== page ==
A highly profitable multi-media firm built from scratch

Mr Oboth takes photographs during a wedding session in Kampala recently. Photo by Rachel Mabala.

What you need to know:

Mr Oboth, the multi-media proprietor shares what it is like to start a company and what it takes to bring in the money.

Tucked away in Ntinda, a Kampala suburb, Media 256, which produces documentaries, film, weddings, commercials and corporate videos was founded in 2010 by 23-year-old Isaac Oboth.

The multi-media business owner had never run a business; neither had he worked in a media company when he conceived the idea.

Mr Oboth discovered a passion in himself that he could monetiseand restructured his life, earning him freedom and fulfilment.

His entrepreneurial journey started out of a desire to keep some memories of his Senior Six luncheon.

“The people who filmed the luncheon gave us poor quality work yet the charges were quite on the extreme. So if they were paid such money for the poor quality works, how much more would I earn for doing a better job?” Mr Oboth asks.

Mr Oboth wanted to create a digital year book but the idea could not materialise so he pushed it to the following year.

His business acumen told him it had to be affordable. So he eliminated printing costs of the photographs and produced a digital alumni album.

The self-taught owner signed up for tutorials on the internet to improve his skills.

“I spent more than 20 hours a day behind the computer experimenting for four months until it worked out,” Mr Oboth narrates.

Since he did not have all the necessary tools, he teamed up with Mr Henry Ngonzi, who already had gained expertise and better understanding of the selling aspect of an enterprise.

Through the use of inter-personal skills, the business has made a breakthrough as a major media company in Uganda.

While working in Nairobi for Mara Foundation, his salary was not that impressive, but he pressed on for opportunities that could come with handsome rewards.

“We saw an advert of an event that was due in Kampala, so I called the team and shared to see if we could do the job. We gave them samples of our works and they were impressed, Mr Ngonzi shares.

Luckily, among some of Mr Oboth interviewees was the managing director of the Ethiopian Commodities Exchange and she wanted someone to produce a short film with a mix of farmers, millers and stock brokers.

Through this, the exchange would emphasise the relevance of the commodities exchange on the Ethiopian market.

The concept was well built and it raked in Shs51 billion (about $20 million), which acted as a launch pad for the greater growth.

The company, which currently employs 12 people, relies mainly on referrals through which they have afforded to expand their market.

“No amount of advertising helps here. Your works have to speak for you,” says Mr Ngonzi.

The acquisition of the Ethiopia Exchange contract afforded Mr Oboth some good income, which he partly used to buy his own equipment, which before then he could hire at Shs500,000 per day.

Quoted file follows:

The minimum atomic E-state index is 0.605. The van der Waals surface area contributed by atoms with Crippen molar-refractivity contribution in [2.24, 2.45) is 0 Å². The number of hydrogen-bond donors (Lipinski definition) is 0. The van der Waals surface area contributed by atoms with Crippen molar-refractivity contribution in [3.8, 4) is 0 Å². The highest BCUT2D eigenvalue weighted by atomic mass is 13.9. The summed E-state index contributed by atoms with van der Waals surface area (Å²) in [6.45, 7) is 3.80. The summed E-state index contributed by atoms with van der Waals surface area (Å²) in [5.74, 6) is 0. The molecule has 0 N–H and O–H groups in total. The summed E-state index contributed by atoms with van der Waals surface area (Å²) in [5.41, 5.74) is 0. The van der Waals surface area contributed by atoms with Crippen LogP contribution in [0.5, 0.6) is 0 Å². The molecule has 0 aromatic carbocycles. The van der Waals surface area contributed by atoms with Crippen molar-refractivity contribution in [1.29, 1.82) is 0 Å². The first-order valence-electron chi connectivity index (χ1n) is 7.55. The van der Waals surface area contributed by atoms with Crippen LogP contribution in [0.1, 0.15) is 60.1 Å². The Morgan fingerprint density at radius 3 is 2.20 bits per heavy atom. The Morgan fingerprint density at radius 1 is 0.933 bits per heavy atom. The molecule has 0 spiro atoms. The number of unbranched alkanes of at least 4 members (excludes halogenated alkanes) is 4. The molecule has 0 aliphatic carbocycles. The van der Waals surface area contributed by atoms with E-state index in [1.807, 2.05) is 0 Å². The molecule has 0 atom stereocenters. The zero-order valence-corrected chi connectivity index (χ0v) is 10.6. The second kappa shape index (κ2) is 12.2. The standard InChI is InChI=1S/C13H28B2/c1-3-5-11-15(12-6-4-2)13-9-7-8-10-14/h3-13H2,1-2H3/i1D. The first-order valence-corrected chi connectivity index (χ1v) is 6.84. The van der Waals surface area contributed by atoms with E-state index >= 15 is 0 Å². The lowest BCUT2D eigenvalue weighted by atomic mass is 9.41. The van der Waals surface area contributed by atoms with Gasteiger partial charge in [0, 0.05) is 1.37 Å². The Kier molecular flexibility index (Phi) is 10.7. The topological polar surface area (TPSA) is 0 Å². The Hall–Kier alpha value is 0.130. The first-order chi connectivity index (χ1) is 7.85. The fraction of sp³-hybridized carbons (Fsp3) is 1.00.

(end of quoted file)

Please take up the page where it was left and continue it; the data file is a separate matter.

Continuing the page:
According to Mr Ngonzi, the book - The Cash flow Quadrant by Rober Kiyosaki, is a great read for young entrepreneurs. That “Was the beginning of unlearning what I had learnt,” Mr Ngonzi says.

The company’s wedding packages range between Shs1.5 million and Shs3 million, including a 10 minute video crafted in form of a love story that is broadcast on the wedding day.

“We meet the couple a month to the wedding and create unique love notes as well as speaking to people that have had an impact on their lives. It gives us a glimpse of how the couple has built their friendship,” Mr Oboth explains.

Media 256 helped Coca Cola to launch its Africa’s manifesto that acted as a launching pad for the beverage makers programme. The deal earned the company Shs7 million (about $3,000).

Another success story is the Aqua Sipi concept that features Uganda’s Gold medalist Stephen Kiprotich. The deal earned the company Shs26 million.

“We wrote the story, shot it, edited it and it made its way to television,” Mr Oboth shares.

The 2011 Young Achievers Award winner in the film and television category, has also widened his footprint in Africa, working on a corporate video for African Leadership Academy last year.

The 2012 Anzisha finalist also lectures at Artfield Institute of design in Naguru.

He says: “The biggest advantage of being a finalist is the credibility it comes with. That to me is priceless. It means more than the financial reward.”

Although the company has afforded such enormous growth, Mr Oboth says they have had challenges.

“Sourcing the right talent is not a mean feat as well as finding a client who will appreciate how the project has been executed,” he says.

“The mismatch between what people study and what is done in the field,” is another challenge because “Uganda’s education system does not equip one with the right skills for the field,” he says.

In five years, the company envisages to produce its own content as well as widen its filming capacity.

Mr Oboth is a business statistics student at Makerere University, so is Mr Ngonzi who is still pursuing his Bachelor of commerce degree.

This company’s success has been built around dreaming big and aiming for greater horizons.